PERFORMA 11, BIGGER THAN EVERSept. 13, 2011
“Impress me, please, without taking your clothes off,” pleaded RoseLee Goldberg to performance artists during yesterday’s press conference announcing commissions for Performa 11 the upcoming biennial in New York, Nov. 1-21, 2011. “I guess I’m becoming kind of a puritan.”
Indeed, it seems that only one of the director’s commissions comes close to the cliché of performance art as shock pageantry. Frances Stark’s I’ve had it, and a Half is “rated PG-13,” according to Goldberg, because she takes viewers on a live, confessional tour through a day in the artist’s life, transforming literary phrases into a narrative of visual cues and incorporating a dancer and a DJ, and, somewhere along the line, “sex on the internet.”
But most of the 17 or so other commissions in this year’s edition of the biennial -- the largest since the event launched in 2005 with just three original works -- invoke less sexy themes, like language, politics and the intersection between disciplines of architecture, dance, film, design, music and theater.
Shirin Neshat builds upon her previous commission for Performa with a production of live actors and projections that create a courtroom scene invoking Iranian political trials. Through the use of music, poetry fragments and color -- some figures are white, some are black and others, the artistic dissidents, are red -- Neshat explores the censorship of Muslim women artists.
Another work dealing with the contemporary artistic experience is Elmgreen & Dragset’s Happy Days in the Art World, a semi-autobiographical story of two art partners, played by actors Joseph Fiennes and Charles Edwards, who worry about what will happen to their careers when they split up. The Samuel Beckett-inspired performance opens the biennial, at the NYU Skirball Center, and is followed by a “walking retrospective” of the duo’s work at the Skylight Studios space on Hudson Street (former home of the New York branch of Ace Gallery).
Liz Magic Laser was inspired by absurd real-life political theater for I Feel Your Pain, in which she restages politician interviews in a movie theater with actors (in one, Glenn Beck is played by a clown who is with his lover, a fictional Sarah Palin). The project recalls Russian Constructivist notions of “living newspapers,” whereby Laser will be present at the venue editing the live footage recorded by cinematographers in order to shape a stylized news soap opera.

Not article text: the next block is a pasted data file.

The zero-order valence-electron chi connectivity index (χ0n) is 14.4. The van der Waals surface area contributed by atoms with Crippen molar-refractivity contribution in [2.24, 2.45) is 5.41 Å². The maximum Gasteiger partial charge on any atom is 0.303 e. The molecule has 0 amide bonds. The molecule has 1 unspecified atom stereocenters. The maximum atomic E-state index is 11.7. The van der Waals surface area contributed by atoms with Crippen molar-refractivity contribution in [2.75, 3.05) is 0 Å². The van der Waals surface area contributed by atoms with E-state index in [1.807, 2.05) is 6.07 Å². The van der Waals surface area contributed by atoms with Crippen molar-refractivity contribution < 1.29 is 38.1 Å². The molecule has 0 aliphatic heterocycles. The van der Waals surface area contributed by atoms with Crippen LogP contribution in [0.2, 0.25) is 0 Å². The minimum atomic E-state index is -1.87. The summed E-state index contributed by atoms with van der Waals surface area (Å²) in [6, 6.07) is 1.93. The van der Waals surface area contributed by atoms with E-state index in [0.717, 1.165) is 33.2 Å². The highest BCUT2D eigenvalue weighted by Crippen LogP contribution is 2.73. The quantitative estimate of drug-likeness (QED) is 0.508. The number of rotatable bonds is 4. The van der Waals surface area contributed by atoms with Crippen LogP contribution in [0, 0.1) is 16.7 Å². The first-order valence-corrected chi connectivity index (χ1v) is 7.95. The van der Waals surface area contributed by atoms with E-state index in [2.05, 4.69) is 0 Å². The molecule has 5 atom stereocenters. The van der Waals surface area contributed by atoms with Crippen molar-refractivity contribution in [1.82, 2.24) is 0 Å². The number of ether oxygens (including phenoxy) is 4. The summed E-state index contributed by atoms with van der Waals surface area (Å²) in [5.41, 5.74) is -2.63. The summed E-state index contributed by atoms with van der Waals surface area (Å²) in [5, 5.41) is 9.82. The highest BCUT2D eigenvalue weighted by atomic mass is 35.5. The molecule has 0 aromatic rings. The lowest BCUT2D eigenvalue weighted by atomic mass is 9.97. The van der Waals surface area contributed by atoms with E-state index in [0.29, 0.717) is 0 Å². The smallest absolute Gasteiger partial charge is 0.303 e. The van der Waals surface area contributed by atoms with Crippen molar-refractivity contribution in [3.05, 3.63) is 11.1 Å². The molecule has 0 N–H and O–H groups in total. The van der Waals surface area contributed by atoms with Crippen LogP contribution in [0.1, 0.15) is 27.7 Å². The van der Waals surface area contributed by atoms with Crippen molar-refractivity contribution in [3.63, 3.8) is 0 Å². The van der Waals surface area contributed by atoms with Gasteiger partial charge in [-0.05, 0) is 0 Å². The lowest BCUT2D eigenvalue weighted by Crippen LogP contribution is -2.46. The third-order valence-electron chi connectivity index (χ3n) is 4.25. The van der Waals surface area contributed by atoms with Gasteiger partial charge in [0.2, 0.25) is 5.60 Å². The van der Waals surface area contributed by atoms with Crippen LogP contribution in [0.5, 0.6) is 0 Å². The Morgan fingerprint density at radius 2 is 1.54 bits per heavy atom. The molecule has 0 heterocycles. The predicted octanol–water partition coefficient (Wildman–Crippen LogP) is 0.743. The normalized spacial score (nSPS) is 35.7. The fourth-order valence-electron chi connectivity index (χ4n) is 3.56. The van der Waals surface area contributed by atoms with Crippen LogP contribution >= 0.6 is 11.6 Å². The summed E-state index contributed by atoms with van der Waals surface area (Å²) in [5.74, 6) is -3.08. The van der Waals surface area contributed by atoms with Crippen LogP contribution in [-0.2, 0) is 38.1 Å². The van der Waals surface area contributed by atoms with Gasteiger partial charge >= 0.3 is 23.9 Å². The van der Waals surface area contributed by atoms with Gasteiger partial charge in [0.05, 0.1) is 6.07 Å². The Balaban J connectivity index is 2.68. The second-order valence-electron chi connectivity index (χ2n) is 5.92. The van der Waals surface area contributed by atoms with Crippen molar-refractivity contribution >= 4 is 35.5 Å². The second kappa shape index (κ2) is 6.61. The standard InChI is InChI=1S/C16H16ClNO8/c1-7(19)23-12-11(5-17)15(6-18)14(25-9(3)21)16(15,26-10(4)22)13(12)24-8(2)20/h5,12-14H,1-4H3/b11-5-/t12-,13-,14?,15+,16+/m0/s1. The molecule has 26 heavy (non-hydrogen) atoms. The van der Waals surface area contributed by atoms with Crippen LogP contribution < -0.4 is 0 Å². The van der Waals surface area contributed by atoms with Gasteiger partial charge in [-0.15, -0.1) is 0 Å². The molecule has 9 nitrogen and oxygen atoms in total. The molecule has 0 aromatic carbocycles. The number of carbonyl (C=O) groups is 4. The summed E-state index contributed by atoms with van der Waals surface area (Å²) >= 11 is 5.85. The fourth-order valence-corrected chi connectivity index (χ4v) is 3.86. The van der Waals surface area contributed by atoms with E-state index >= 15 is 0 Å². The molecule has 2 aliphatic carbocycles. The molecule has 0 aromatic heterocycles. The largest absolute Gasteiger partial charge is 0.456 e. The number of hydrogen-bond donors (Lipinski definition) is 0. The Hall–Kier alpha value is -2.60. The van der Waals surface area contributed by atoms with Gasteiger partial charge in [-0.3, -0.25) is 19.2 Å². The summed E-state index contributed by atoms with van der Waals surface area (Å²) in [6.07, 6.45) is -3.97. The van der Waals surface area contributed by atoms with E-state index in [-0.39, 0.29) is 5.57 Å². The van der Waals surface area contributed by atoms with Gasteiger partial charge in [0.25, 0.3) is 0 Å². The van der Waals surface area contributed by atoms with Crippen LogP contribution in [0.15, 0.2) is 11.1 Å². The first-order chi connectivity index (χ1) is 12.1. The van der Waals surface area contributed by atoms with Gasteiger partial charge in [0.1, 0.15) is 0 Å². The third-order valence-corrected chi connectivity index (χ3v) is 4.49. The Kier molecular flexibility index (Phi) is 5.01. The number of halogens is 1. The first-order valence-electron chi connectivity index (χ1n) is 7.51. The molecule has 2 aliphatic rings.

Ninety-five percent of the more than 100 performances from 150-plus artists are original works, Goldberg said. But a few, dubbed “Performa Premieres,” have debuted elsewhere. Some of these are Robert Ashley’s That Morning Thing, an opera and dance piece that originally appeared at the ONCE Festival in Ann Arbor, and Zhou Xiaohu’s Crazy English, in which a kind of speed-English teacher from China instructs students on the language through a rapid succession of hand and body gestures.
Ancillary events, known as “Performa Projects,” are the more miscellaneous undertakings that Goldberg said “sometimes graduate to commissions.” This year, these include a three-day Fluxus Weekend, Nov. 11-13, 2011, in which artist “actions” take place across the city. Plus, there’s a shop of artist-produced objects and a Fluxus-themed concert and film program.
Another such “project” -- though it should not be considered a minor endeavor -- is this year’s Performa Institute, co-sponsored by the Garage Center for Contemporary Culture in Moscow, and housed in the converted Old School in Little Italy. There, an expansive curriculum with topic headings like Fluxus, the Russian avant-garde, utopia, biomechanics, "cinefication and theater" and "designing for an unimaginable future," is taught by a group of curators, writers and artists. An archival exhibition on the history of Russian performance art is to be installed inside the school as well.
“The school adds a whole new dimension,” Goldberg said. “It pushed the budget up.” That budget is just over $1 million, curators estimated, not including contributions from the dozens of consortium partners, such as the Kitchen, Garage and Anthology Film Archive, who funded projects individually.